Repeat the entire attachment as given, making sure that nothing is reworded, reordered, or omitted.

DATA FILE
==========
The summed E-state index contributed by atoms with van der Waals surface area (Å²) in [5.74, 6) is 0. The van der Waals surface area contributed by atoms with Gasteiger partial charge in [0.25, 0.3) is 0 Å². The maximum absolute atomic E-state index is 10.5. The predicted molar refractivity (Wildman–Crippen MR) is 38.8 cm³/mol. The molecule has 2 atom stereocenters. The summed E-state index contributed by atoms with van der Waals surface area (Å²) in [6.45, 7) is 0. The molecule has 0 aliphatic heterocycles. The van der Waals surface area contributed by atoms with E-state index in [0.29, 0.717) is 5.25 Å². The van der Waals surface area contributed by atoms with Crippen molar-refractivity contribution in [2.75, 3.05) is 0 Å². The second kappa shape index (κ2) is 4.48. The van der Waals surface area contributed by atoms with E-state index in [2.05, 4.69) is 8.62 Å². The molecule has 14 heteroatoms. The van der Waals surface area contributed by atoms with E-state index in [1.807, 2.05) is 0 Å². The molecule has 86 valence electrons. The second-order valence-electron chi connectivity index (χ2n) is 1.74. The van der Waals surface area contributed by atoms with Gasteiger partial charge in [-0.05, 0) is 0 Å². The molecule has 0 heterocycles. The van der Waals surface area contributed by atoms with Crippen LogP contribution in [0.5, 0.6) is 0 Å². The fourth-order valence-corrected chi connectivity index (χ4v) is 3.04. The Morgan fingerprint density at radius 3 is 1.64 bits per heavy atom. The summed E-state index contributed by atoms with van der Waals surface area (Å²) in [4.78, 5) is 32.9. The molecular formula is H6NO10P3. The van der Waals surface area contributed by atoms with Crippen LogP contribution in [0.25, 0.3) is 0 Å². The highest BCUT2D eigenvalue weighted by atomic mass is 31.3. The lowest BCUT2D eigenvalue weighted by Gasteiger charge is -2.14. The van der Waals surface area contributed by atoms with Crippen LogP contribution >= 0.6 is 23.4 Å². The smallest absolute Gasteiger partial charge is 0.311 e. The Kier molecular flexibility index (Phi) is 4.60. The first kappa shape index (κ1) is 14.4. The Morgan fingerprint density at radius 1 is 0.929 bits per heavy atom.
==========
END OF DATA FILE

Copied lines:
The summed E-state index contributed by atoms with van der Waals surface area (Å²) in [5.74, 6) is 0. The van der Waals surface area contributed by atoms with Gasteiger partial charge in [0.25, 0.3) is 0 Å². The maximum absolute atomic E-state index is 10.5. The predicted molar refractivity (Wildman–Crippen MR) is 38.8 cm³/mol. The molecule has 2 atom stereocenters. The summed E-state index contributed by atoms with van der Waals surface area (Å²) in [6.45, 7) is 0. The molecule has 0 aliphatic heterocycles. The van der Waals surface area contributed by atoms with E-state index in [0.29, 0.717) is 5.25 Å². The van der Waals surface area contributed by atoms with Crippen molar-refractivity contribution in [2.75, 3.05) is 0 Å². The second kappa shape index (κ2) is 4.48. The van der Waals surface area contributed by atoms with E-state index in [2.05, 4.69) is 8.62 Å². The molecule has 14 heteroatoms. The van der Waals surface area contributed by atoms with E-state index in [1.807, 2.05) is 0 Å². The molecule has 86 valence electrons. The second-order valence-electron chi connectivity index (χ2n) is 1.74. The van der Waals surface area contributed by atoms with Gasteiger partial charge in [-0.05, 0) is 0 Å². The molecule has 0 heterocycles. The van der Waals surface area contributed by atoms with Crippen LogP contribution in [0.5, 0.6) is 0 Å². The fourth-order valence-corrected chi connectivity index (χ4v) is 3.04. The Morgan fingerprint density at radius 3 is 1.64 bits per heavy atom. The summed E-state index contributed by atoms with van der Waals surface area (Å²) in [4.78, 5) is 32.9. The molecular formula is H6NO10P3. The van der Waals surface area contributed by atoms with Crippen LogP contribution in [0.25, 0.3) is 0 Å². The highest BCUT2D eigenvalue weighted by atomic mass is 31.3. The lowest BCUT2D eigenvalue weighted by Gasteiger charge is -2.14. The van der Waals surface area contributed by atoms with Crippen LogP contribution >= 0.6 is 23.4 Å². The smallest absolute Gasteiger partial charge is 0.311 e. The Kier molecular flexibility index (Phi) is 4.60. The first kappa shape index (κ1) is 14.4. The Morgan fingerprint density at radius 1 is 0.929 bits per heavy atom.